Holding your breath in a wipe out

If you have been surfing a bit, you have probably experienced wipe outs that held you under long enough for you to start thinking that you NEED to breathe now. If that feeling occurs while you’re still being tossed around and not about to reach the surface, it’s easy to start panicking.

As explained in a previous post, this fear is more dangerous than the wipe out itself because it causes your body to consume more oxygen. Here are four things you need to know about holding your breath in a wipe out:

  • If you manage to relax in stead of getting scared you will have a lot more time before your body needs more oxygen.
  • Never exhale under water. The air you inhale contains about 21% oxygen. The air you exhale contains about 16% oxygen, meaning we normally only use 5 of the 21% oxygen we inhale. If you exhale under water you let go of perfectly good oxygen. Keeping air inside also makes your more buoyant and helps you resurface sooner.
  • When you feel like you’re about to run out of breath, you might even feel contractions in your abdomen, that is just your brain misinterpreting signals from your body. What your body is actually saying is that there is a lot of CO2 building up inside you that your body wants to get rid of. This does not mean that you need to breathe. This misinterpretation often leads to panic when still under water – for no good reason because you still have plenty of oxygen. When panicking though, that oxygen will go pretty quickly.
  • When you start having contractions, you are probably not even at half of your breath hold capacity.

 

So what can you do?

 

1) Try holding your breath and observe. When you feel the urge to breathe and the contractions, keep holding it. Notice the sensations in your body and remind yourself that they are not about needing to breathe at all. You still have plenty of time. It’s not dangerous, it’s just uncomfortable.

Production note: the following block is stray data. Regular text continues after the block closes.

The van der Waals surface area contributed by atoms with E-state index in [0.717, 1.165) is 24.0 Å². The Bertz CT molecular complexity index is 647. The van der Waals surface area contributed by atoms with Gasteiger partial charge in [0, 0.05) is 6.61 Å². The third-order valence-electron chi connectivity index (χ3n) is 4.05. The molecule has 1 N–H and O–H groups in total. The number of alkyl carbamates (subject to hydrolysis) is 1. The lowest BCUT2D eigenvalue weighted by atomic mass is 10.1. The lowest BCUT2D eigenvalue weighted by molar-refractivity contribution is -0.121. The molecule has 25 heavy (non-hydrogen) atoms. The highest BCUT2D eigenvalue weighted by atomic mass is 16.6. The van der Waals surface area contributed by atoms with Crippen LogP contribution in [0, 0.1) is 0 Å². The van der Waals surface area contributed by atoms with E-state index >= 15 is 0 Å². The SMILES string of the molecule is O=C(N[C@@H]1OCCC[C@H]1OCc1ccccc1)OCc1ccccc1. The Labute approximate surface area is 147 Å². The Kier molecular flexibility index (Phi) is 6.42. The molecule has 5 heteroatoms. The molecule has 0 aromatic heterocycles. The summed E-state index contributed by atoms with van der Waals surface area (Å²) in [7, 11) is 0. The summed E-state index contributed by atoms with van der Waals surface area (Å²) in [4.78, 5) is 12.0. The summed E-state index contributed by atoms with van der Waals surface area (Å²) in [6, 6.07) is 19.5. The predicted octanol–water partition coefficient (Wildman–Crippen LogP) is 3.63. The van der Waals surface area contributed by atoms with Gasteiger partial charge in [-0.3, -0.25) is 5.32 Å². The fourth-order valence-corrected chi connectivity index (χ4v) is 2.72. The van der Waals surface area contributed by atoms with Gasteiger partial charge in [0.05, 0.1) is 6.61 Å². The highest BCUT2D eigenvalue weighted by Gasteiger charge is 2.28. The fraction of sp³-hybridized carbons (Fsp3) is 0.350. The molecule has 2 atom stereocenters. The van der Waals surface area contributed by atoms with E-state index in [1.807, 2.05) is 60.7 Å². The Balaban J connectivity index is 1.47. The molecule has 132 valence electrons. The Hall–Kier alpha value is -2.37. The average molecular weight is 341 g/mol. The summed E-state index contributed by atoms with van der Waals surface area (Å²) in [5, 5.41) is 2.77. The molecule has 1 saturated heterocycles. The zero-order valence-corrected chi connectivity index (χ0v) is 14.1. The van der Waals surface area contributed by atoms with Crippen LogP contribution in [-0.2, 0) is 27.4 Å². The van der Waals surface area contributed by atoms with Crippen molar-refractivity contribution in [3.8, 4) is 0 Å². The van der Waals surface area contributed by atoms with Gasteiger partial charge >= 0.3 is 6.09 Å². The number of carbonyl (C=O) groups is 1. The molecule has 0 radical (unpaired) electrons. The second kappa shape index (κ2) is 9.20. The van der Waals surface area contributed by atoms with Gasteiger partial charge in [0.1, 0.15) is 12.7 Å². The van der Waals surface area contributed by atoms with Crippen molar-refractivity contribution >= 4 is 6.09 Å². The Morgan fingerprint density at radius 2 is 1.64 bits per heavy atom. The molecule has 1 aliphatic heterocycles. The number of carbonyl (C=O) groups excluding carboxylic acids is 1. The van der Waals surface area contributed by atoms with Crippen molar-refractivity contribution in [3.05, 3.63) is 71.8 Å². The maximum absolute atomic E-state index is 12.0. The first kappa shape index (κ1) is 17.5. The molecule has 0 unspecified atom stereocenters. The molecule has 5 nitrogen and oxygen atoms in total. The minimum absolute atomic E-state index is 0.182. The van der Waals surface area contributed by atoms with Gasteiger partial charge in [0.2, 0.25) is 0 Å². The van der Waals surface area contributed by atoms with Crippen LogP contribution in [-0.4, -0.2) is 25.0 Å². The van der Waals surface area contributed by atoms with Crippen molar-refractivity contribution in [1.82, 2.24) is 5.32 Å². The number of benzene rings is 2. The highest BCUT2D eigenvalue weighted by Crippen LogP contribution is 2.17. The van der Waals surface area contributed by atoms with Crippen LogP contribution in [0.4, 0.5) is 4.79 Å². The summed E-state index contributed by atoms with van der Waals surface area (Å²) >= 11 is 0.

2) Practice holding your breath regularly. The more often you practice, the less sensitive your body gets to the CO2 buildup. That makes it less uncomfortable to hold your breath longer. Also, remember that most wipe outs only last a few seconds, you can hold your breath way longer than that!

3) Find ways to make yourself relax while holding your breath. A personal favorite is singing a slow song in my head every time I practice my breath holds, when I do it in a wipe out situation, it reminds my body of what is going to happen and helps me stay calm.

4) Take control of your mind during the wipe out. Tell yourself that you will be fine and remind yourself that you are perfectly capable of holding your breath way longer than the duration of that wipe out. When the uncomfortable sensations start, be conscious about it, smile, relax because you know better than to let that scare you.

So go practice your breath holds! Hold your breath in bed before you go to sleep or in the morning before you get up. Don’t do it while stuck in traffic though, and if you practice in water, ALWAYS have a partner with you.

At the first IN camp, all the girls increased their breath holds with at least a minute after just 20 minutes of theory.

 

Thanks to Kev Henry at Fusion Freediving for input!

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